That was also driving when testing was done, Rydrych said. Certain days of the week presented bigger challenges to finding employees willing to come in to work, so a “lab tech database” of people willing to work in nursing home or long-term-care settings was established. Facilities short on staff could then use this database to find people, she added.
Facilities are required to have a staffing plan to anticipate shortages, and state employees act as a last line of sorts, able to step into emergency situations if no local employees can be found, Rydrych said.
Rydrych added that when a COVID-19 case is confirmed, a response team moves in to help with infection prevention, case interviews and contact tracing. In addition, each facility with an outbreak is assigned a Minnesota Department of Health case manager.
Rydrych said the state measures success in several ways: how well facilities maintain low numbers of positive cases after an outbreak begins in a long-term-care facility, reductions in the proportion of positive tests in affected facilities, and the support provided to them for on-site infection prevention.
Health officials in Minnesota are looking at broader measures of success as well. For example, do all skilled nursing facilities have updated COVID-19 preparedness plans? Are they able to get additional staff support without having to transfer residents to other sites for care? Has there been a decrease in regulatory infection-control citations? Are testing rates for COVID-19 at acceptable levels?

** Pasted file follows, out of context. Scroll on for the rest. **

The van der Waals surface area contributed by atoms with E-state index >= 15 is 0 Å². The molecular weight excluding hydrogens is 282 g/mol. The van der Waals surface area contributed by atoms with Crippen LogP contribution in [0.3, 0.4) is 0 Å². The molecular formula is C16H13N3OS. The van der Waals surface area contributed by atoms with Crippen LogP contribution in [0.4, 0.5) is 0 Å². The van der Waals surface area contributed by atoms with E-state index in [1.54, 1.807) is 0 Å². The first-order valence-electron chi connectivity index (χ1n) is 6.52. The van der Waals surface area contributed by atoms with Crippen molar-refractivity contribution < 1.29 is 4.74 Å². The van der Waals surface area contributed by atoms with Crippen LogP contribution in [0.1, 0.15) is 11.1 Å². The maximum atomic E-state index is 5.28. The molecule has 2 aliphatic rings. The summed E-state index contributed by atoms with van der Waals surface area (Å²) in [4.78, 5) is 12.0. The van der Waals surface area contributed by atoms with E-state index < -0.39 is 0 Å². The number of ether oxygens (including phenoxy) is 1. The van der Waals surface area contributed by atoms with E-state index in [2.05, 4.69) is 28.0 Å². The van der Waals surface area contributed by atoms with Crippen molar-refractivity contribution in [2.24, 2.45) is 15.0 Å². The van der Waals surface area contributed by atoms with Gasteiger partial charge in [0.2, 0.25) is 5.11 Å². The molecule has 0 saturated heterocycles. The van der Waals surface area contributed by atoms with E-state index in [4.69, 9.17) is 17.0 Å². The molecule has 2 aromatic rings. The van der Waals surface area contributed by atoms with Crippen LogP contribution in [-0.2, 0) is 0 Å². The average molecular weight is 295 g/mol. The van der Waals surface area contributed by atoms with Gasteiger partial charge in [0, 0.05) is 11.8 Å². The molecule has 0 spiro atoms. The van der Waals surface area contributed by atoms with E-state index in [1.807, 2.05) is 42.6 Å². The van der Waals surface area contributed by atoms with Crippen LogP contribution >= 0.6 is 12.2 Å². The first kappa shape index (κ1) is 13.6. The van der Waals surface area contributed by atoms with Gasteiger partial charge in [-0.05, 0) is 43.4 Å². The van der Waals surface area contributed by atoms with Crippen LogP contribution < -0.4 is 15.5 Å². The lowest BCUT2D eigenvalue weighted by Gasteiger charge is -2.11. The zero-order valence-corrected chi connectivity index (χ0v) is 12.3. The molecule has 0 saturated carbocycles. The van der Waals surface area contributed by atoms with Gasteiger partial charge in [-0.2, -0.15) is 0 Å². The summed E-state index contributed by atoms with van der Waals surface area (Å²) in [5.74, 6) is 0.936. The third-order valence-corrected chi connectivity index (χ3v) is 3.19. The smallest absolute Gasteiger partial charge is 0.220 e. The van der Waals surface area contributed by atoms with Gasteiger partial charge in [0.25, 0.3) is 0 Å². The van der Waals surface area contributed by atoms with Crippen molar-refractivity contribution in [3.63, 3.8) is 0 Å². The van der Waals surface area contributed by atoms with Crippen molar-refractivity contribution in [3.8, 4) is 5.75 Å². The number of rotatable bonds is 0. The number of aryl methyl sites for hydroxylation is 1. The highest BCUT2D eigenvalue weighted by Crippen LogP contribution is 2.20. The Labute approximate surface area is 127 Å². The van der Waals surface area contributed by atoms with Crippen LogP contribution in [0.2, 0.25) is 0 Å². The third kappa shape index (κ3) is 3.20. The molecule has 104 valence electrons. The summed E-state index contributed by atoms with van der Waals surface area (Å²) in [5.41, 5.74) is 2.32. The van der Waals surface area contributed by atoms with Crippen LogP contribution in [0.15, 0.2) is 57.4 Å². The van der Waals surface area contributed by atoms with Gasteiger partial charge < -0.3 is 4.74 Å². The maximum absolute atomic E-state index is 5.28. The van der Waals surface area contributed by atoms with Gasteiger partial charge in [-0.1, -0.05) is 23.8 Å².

You can see their presentation here (beginning at 44:00).
Other states ramp up testing, preparation for ‘second wave’
In June, Michigan Gov. Gretchen Whitmer issued an executive order establishing the Michigan Nursing Homes COVID-19 Preparedness Task Force. It includes directors of the departments of Health and Human Services and of Licensing and Regulatory Affairs, legislators (two from each chamber, including one from each party) and others.
This ad hoc panel was charged with helping prepare the state for “a potential second wave” of COVID-19 by meeting with state agencies and industry stakeholders, analyzing “relevant data on the threat of COVID-19 in nursing homes,” making that information publicly available, and making recommendations for improving the quality of that data.
Its final report, issued at the end of August, includes 28 recommendations on the availability of resources, quality of life for facility residents, staffing, and placement of residents including:
Thirteen recommendations address residents’ quality of life, including allowing outdoor visits, limited communal dining and certain small-group activities; and “opt-ins” for residents to participate in indoor visits, and to establish “pods” with fellow residents.
In August, Ohio launched a mandatory statewide testing initiative for more than 765 assisted-living facilities that offers baseline saliva testing to all staff and residents at no cost to the facilities.
Indiana created “strike teams” in April to assist with testing if there is a cluster of cases at facilities where there are many essential workers.